Monday, August 9, 2021

#IMWAYR/MMGM: Two Middle Grades to Make You Laugh

I was a fairly serious kid and an intense and brooding adolescent. It’s taken me a long time to learn how to laugh at myself and not take life so seriously. And interestingly enough, it wasn’t till I could laugh at myself that I was able to create humorous scenes in my own writing.

Maybe because I’ve had to work so hard to learn to write humor that I’m an awe of writers who seemingly do so naturally. Although maybe they have had to work as hard as me too—but hide it well.

Today I’m sharing two humorous and fun MG books. Both of these are sequels, and often sequels are not an improvement on the first book. But this is not true here.  I hope you enjoy these picks!

The first is Lord and Lady Bunny—Almost Royalty! by Polly Horvath

Synopsis from Amazon:

This hilarious sequel to Mr. and Mrs. Bunny-Detectives Extraordinaire! is a bunny-rific "tail" that even includes a guest appearance by J. K. Rowling a.k.a. "Oldwhatshername".

Madeleine wants nothing more than to save money for college, but her impractical, ex-hippie parents are broke. When the family unexpectedly inherits a sweet shoppe in England that has the potential to earn serious profit, they see an answer to all their problems. . . . Meanwhile, Mr. and Mrs. Bunny—formerly of the detecting persuasion—are looking for new professions, and Mrs. Bunny decides she would like to be Queen. Soon they, too, are headed across the pond. Brought to you by National Book Award-winning author Polly Horvath and Caldecott Medal–winning illustrator Sophie Blackall, the adventures of Madeleine and the Bunnys are zanier than ever.

My thoughts:

I reviewed the first of Horvath’s Mr. and Mrs. Bunny books two months ago. I liked this one even better, but then I have a soft spot for anything set across the pond. Not only does “Oldwhatshername” make an appearance and give the bunnies some interesting advice, but Horvath has a cameo as well. The puns and silliness are even better than the first book. Madeleine’s parents discover sugar—and her mom temporarily becomes Cruise Mildred, who likes to shop. The bunnies rub noses with snobby hedgehogs and a rabbit Shakespeare group. Horvath, as always, takes lots of pokes at modern life. I especially enjoyed the English royalty and suburban mom jokes!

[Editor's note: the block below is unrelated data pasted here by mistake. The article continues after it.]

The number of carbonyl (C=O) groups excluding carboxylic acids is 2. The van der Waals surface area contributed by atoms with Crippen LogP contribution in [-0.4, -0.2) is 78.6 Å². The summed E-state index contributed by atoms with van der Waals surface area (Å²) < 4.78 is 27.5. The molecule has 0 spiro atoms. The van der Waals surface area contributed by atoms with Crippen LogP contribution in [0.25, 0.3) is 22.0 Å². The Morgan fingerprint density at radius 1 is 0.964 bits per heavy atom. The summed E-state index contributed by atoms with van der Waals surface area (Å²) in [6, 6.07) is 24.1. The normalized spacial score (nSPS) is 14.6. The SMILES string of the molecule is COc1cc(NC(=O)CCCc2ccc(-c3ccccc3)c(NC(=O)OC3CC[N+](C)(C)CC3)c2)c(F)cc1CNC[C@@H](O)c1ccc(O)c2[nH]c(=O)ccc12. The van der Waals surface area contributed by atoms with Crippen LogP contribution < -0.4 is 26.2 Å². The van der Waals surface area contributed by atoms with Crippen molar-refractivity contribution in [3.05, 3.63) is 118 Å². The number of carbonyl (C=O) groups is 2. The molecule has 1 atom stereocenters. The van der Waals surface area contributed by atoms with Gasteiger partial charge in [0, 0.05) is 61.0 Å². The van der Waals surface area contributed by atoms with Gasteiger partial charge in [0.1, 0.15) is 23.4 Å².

And then there's The Willoughbys Return by Lois Lowry:

Synopsis from Amazon:

It's been 30 years and with rising temperatures melting icy mountain tops the previously frozen Willoughbys have thawed out and are about to return! From living legend and Newbery medalist Lois Lowry comes a hilarious sequel to New York Times bestseller The Willoughbys—soon to be an animated film starring Ricky Gervais, Maya Rudolph, Terry Crews, Martin Short, Jane Krakowski, and Sean Cullen on Netflix!

Although they grew up as wretched orphans, the Willoughby siblings also became heirs to the the Melanoff candy company fortune. Everything has turned out just splendidly, except for one problem: Richie Willoughby, son of Timothy Willoughby, is an only child and is quite lonely.